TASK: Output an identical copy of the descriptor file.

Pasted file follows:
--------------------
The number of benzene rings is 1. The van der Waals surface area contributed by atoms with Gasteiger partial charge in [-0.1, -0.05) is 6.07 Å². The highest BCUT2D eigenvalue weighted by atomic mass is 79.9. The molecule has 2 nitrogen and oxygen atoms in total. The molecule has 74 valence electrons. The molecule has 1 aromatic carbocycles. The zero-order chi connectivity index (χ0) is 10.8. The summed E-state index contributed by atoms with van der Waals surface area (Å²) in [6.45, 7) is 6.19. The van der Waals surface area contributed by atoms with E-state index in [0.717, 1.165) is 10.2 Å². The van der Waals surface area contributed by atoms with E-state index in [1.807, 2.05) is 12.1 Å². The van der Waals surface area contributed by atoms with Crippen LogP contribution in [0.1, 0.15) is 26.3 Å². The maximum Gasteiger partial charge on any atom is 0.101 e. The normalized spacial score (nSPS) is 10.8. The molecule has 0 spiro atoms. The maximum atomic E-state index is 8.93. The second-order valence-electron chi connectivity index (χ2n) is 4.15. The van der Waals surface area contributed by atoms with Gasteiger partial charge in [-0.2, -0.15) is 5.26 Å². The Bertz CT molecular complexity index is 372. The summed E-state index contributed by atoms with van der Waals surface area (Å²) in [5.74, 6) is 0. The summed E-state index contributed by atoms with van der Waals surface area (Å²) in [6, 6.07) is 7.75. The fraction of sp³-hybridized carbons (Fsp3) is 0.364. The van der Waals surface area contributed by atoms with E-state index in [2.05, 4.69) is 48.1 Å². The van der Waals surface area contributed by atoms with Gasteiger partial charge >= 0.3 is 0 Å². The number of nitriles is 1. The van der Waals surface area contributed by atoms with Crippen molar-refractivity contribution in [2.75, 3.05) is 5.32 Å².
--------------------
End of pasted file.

The number of benzene rings is 1. The van der Waals surface area contributed by atoms with Gasteiger partial charge in [-0.1, -0.05) is 6.07 Å². The highest BCUT2D eigenvalue weighted by atomic mass is 79.9. The molecule has 2 nitrogen and oxygen atoms in total. The molecule has 74 valence electrons. The molecule has 1 aromatic carbocycles. The zero-order chi connectivity index (χ0) is 10.8. The summed E-state index contributed by atoms with van der Waals surface area (Å²) in [6.45, 7) is 6.19. The van der Waals surface area contributed by atoms with E-state index in [0.717, 1.165) is 10.2 Å². The van der Waals surface area contributed by atoms with E-state index in [1.807, 2.05) is 12.1 Å². The van der Waals surface area contributed by atoms with Crippen LogP contribution in [0.1, 0.15) is 26.3 Å². The maximum Gasteiger partial charge on any atom is 0.101 e. The normalized spacial score (nSPS) is 10.8. The molecule has 0 spiro atoms. The maximum atomic E-state index is 8.93. The second-order valence-electron chi connectivity index (χ2n) is 4.15. The van der Waals surface area contributed by atoms with Gasteiger partial charge in [-0.2, -0.15) is 5.26 Å². The Bertz CT molecular complexity index is 372. The summed E-state index contributed by atoms with van der Waals surface area (Å²) in [5.74, 6) is 0. The summed E-state index contributed by atoms with van der Waals surface area (Å²) in [6, 6.07) is 7.75. The fraction of sp³-hybridized carbons (Fsp3) is 0.364. The van der Waals surface area contributed by atoms with E-state index in [2.05, 4.69) is 48.1 Å². The van der Waals surface area contributed by atoms with Gasteiger partial charge >= 0.3 is 0 Å². The number of nitriles is 1. The van der Waals surface area contributed by atoms with Crippen molar-refractivity contribution in [2.75, 3.05) is 5.32 Å².